Remembering National Human Trafficking Awareness Day

By Candice April Lown, Texas RioGrande Legal Aid

For the second year, the United States observed National Human Trafficking Awareness Day on January 11. This day serves as an important acknowledgment of the plight of the men, women, and children suffering in slavery both in the United States and around the world.

The true gravity of the situation is difficult to fathom. Between 18,000 and 20,000 men, women, and children are trafficked into this country each year. Human trafficking is the second-most-profitable criminal activity in the world, after drug trafficking, with an estimated $9.5 billion generated annually worldwide.

More than one third of trafficking victims in the United States pass through or work in the state of Texas.  This means that we Texans are not doing enough to combat this horrible scourge. But it also means we have a tremendous opportunity to become a national and global leader in the fight against this horrible practice.

Human trafficking is a simple “bait and switch” operation that takes advantage of vulnerable individuals who are seeking new economic opportunities and are willing to believe almost anything to obtain a better life. Shameless opportunists prey on this vulnerability and shower the soon-to-be victims with false promises of high-wage jobs and affluent lifestyles. Then comes the “switch.” The individuals are put to work as domestic laborers with little or no pay, while others are forced to work in the commercial sex industry.  Often workers are told that they must tolerate inhumane conditions until they pay off a “debt” owed to the boss or recruiter.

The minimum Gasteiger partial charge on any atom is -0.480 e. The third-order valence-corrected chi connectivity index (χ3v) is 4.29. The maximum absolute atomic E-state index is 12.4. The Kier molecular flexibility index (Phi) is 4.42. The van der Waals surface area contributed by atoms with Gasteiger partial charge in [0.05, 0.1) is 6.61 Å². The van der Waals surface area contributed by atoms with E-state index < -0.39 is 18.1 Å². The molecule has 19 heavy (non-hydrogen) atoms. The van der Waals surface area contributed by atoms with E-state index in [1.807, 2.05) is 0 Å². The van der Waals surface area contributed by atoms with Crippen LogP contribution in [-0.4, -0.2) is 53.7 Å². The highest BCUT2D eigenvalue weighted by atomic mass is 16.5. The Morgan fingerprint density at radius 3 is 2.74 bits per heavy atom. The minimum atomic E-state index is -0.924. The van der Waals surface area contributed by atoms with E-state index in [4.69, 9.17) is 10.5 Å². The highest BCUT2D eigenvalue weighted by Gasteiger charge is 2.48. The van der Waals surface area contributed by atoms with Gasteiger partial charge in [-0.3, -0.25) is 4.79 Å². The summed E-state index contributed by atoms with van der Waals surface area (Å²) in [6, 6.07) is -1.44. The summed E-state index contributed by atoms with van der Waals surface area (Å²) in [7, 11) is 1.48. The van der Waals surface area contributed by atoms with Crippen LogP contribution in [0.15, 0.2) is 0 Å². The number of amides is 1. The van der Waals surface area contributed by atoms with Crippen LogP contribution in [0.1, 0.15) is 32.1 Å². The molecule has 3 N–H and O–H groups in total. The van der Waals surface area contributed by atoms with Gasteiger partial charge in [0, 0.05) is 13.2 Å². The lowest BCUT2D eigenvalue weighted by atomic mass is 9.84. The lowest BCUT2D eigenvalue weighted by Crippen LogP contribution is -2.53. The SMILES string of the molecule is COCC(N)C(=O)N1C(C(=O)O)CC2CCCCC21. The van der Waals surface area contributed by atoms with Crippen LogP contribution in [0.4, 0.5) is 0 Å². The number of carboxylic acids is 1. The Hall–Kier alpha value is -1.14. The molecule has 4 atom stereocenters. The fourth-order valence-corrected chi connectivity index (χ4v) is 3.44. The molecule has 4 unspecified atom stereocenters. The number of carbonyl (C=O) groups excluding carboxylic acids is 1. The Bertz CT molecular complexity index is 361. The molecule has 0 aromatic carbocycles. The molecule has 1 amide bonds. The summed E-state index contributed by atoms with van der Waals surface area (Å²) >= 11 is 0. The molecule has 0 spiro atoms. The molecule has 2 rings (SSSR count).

We can become apathetic to victims of human trafficking because of a misconception that the crime affects only foreigners or undocumented aliens. But victims are both citizens of the United States and citizens of other countries. They can be documented or undocumented. They can be moved and trafficked within the United States and across international borders. The common thread is that they are selected by traffickers because they are vulnerable and lack protection from poverty, abuse, and exploitation.

A major hurdle in the fight against human trafficking is that victims are reluctant to come forward and identify themselves. Since many victims are tricked into their trafficking situations, they often blame themselves and do not know that there are laws to protect them and punish traffickers.

This is where nonprofit organizations throughout Texas and the United States play an important role.  Texas RioGrande Legal Aid (TRLA), for example, helps trafficking victims rebuild their lives after their abuse. By focusing on outreach and education, we work to identify victims of trafficking and help them access necessary services and benefits. TRLA also provides training for individuals and agencies that may work with victims including health care workers, law enforcement officials, social workers, churches, and community organizations.

But individuals can also help fight these abuses.  Buying fair trade goods supports companies and products that ensure a living wage for the workers and humane working conditions.  Becoming more involved with local organizations that fight human trafficking and encouraging other community members or groups to do the same helps raise awareness and increase dialogue on how the issue affects us all.  People should also feel comfortable reporting suspected situations of human trafficking to the Department of Health and Human Services Human Trafficking Hotline at 888-373-7888. The hotline is prepared to answer calls in a number of languages and will take anonymous tips.

The United States has made major strides in combating human trafficking, but more can be done to effectively utilize our nation’s resources and expertise to end this misery once and for all.

At the beginning of a new year we all make resolutions aimed at improving our own lives.  But on National Human Trafficking Awareness Day we can also resolve to improve the lives of others.  Human trafficking is an urgent issue facing Texas and one person truly can make a difference.

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